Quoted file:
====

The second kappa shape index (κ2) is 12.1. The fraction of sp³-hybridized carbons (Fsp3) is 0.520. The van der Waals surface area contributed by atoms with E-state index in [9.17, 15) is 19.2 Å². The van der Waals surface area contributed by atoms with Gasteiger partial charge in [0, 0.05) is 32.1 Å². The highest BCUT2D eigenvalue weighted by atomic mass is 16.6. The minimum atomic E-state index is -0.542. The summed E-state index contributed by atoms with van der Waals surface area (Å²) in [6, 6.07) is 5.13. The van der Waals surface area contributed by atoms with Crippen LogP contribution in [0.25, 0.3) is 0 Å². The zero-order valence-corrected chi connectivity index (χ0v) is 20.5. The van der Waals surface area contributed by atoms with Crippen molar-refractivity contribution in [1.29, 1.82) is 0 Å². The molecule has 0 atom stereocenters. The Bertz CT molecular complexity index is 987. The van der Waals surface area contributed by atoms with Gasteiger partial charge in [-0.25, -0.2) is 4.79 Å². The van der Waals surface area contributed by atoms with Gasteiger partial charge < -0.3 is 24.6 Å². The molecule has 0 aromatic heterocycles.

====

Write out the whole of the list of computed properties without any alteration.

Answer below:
The second kappa shape index (κ2) is 12.1. The fraction of sp³-hybridized carbons (Fsp3) is 0.520. The van der Waals surface area contributed by atoms with E-state index in [9.17, 15) is 19.2 Å². The van der Waals surface area contributed by atoms with Gasteiger partial charge in [0, 0.05) is 32.1 Å². The highest BCUT2D eigenvalue weighted by atomic mass is 16.6. The minimum atomic E-state index is -0.542. The summed E-state index contributed by atoms with van der Waals surface area (Å²) in [6, 6.07) is 5.13. The van der Waals surface area contributed by atoms with Crippen LogP contribution in [0.25, 0.3) is 0 Å². The zero-order valence-corrected chi connectivity index (χ0v) is 20.5. The van der Waals surface area contributed by atoms with Crippen molar-refractivity contribution in [1.29, 1.82) is 0 Å². The molecule has 0 atom stereocenters. The Bertz CT molecular complexity index is 987. The van der Waals surface area contributed by atoms with Gasteiger partial charge in [-0.25, -0.2) is 4.79 Å². The van der Waals surface area contributed by atoms with Gasteiger partial charge < -0.3 is 24.6 Å². The molecule has 0 aromatic heterocycles.